So last week I wrote about how Mr. Jenners punished me for sneakily downloading a Kindle book after he went on a book buying spree for our upcoming vacation.
(By the way, thanks to all of you who commented about how “unfair” it was that he got four books and I got punished for getting one. The thing is, I might have neglected to mention that I have a bookcase groaning under the weight of at least 100 unread books … as well as a backlog of 10 Kindle books that I still need to read. So it isn’t exactly like I’m deprived of books, which is why I’m under a book buying ban in the first place. Whereas Mr. Jenners reads mostly on vacation and doesn’t have a massive stockpile of reading material like I do. So, perhaps I might have slanted things just a tad to make me look not so awful. But I digress.)
Since that time, I underwent my punishment. (And, again, trust me. You don’t want to know what my punishment was. It had something to do with S.E.X.) Then Mr. Jenners decided to start reading one of his books on his train ride to work (he has a rather lengthy commute). The book—which was supposed to fall into a weird subgenre of books he’s been reading about people who’ve worked at Disney World and write about the experience—turns out to be a bit rambling and not so good. (In fact, it turns out the lady never worked at Disney World … she only ended up working at hotel in the Orlando area—not quite the same thing!) So I asked him who published the book, and he discovers the it is a self-published book that was created using Amazon’s CreateSpace subsidiary!
Upon further investigation, it turns out that three out of the four books he bought were self-published books!!! (The one, which he thought was a non-fiction book about casino security turned out to be a novel! Gasp! A dirty word in Mr. Jenners’s decidedly non-fiction world.) I had a good chuckle over this. You should have seen him freaking out as he researched each book and discovered the publisher was CreateSpace each time!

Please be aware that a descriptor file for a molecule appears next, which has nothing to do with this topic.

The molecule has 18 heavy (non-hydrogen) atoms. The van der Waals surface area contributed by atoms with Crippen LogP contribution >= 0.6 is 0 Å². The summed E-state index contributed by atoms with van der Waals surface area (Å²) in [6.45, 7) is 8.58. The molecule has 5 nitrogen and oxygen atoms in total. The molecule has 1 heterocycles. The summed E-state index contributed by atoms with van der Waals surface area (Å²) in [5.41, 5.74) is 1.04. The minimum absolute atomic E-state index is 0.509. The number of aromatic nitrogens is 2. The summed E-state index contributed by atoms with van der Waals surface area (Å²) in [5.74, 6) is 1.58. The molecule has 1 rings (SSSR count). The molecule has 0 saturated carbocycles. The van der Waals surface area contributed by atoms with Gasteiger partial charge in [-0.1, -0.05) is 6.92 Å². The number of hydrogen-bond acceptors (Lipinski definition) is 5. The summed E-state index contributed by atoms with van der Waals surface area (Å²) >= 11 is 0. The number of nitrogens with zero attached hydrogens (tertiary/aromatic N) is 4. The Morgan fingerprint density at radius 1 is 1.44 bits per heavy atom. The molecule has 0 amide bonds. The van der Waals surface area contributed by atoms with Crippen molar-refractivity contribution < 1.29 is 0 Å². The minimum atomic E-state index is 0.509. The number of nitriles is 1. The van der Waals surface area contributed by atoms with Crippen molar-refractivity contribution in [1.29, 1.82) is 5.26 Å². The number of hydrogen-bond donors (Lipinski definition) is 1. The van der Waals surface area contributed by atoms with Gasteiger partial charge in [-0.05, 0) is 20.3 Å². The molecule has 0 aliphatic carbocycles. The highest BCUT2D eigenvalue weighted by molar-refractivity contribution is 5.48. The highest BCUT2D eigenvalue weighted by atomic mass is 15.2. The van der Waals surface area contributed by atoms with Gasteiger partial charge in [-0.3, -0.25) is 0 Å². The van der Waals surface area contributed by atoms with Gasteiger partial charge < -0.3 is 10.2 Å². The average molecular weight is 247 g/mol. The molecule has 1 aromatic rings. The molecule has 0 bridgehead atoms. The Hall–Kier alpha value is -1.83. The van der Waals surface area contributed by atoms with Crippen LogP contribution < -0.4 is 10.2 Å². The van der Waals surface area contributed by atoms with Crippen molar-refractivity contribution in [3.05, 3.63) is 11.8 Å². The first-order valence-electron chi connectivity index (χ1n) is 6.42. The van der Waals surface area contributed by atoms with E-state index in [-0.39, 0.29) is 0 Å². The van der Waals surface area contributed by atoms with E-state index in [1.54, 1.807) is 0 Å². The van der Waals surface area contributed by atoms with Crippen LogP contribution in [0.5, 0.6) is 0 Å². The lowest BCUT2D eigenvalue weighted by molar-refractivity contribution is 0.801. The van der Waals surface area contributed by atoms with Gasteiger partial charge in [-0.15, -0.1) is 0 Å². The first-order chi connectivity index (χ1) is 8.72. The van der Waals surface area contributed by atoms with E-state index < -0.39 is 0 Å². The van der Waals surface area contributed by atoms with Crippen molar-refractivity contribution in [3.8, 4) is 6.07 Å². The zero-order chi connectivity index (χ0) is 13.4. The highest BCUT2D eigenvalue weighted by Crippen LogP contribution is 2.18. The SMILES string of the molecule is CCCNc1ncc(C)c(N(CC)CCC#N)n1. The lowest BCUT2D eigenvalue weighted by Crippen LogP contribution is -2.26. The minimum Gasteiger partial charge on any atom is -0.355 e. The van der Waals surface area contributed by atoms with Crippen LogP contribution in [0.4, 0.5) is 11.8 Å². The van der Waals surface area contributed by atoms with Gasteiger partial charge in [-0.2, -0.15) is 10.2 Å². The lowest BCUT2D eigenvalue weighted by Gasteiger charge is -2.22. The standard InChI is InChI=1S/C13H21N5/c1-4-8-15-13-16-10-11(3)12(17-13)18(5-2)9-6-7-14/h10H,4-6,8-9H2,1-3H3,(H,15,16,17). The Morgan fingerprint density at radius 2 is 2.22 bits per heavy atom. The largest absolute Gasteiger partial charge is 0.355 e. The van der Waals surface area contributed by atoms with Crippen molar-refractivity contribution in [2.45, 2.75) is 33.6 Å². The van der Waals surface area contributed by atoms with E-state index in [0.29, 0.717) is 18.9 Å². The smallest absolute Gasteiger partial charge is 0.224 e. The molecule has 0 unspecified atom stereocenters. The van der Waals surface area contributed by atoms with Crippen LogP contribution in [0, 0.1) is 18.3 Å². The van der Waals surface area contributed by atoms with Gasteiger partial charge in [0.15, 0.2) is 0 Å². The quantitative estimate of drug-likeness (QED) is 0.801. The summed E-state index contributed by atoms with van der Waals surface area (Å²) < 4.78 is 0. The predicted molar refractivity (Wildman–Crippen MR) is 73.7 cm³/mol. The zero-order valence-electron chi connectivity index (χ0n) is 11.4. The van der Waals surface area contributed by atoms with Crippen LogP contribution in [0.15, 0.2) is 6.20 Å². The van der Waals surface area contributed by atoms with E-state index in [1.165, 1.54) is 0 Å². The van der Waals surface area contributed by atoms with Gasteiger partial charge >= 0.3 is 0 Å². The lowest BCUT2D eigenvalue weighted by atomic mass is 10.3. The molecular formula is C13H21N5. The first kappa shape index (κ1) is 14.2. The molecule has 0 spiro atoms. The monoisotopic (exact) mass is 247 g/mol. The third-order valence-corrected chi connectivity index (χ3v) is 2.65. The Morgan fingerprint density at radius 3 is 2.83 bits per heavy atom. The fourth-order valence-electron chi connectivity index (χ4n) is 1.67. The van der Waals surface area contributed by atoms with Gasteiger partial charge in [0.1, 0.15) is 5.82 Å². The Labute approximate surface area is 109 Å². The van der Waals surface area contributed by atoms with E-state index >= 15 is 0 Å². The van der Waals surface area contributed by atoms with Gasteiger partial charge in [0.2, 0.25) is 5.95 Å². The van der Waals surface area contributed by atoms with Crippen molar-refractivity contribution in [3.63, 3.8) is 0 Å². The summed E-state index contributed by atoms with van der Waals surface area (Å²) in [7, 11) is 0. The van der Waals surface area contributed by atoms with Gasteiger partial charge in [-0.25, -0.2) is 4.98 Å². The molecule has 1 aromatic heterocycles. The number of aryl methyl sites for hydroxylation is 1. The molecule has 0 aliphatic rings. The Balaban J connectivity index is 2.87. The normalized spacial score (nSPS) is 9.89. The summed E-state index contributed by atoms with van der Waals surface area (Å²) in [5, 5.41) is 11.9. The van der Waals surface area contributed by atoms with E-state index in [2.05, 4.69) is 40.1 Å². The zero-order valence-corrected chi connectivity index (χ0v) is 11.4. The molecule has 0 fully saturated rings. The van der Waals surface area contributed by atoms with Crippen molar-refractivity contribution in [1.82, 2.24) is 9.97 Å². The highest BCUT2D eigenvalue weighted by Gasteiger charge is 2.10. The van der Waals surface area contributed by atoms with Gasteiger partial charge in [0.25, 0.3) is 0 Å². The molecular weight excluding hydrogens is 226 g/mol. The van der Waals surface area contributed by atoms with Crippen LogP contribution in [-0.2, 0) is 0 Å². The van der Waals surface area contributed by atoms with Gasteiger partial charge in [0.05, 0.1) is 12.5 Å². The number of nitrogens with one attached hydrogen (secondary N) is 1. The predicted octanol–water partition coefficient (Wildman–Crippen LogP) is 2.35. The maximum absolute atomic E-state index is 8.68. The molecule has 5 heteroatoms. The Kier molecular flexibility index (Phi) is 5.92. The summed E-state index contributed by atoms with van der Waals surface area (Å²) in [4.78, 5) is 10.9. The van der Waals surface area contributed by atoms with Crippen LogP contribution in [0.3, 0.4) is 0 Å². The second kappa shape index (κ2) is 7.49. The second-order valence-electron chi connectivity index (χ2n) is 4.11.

Now I know that self-published books don’t necessarily equal “awful” or “rambling” or “unprofessional” or “filled with typos,” but when you’re as picky as Mr. Jenners about your reading (this is the man who read 10 pages of Johnathan Tropper’s excellent This Is Where I Leave You before pronouncing it “boring“), the lack of a professional editor and book deal is not going to help you out.
So now Mr. Jenners is in a quandary. All he has to read is a porn star memoir (I kid you not) and a book about gambling written by the movie critic Richard Roeper. Being the kind of wife I am, I offered to let him read the non-fiction travel book I had sneakily downloaded.
I await his answer.
|found at Jesse Gordon, the geek, that is|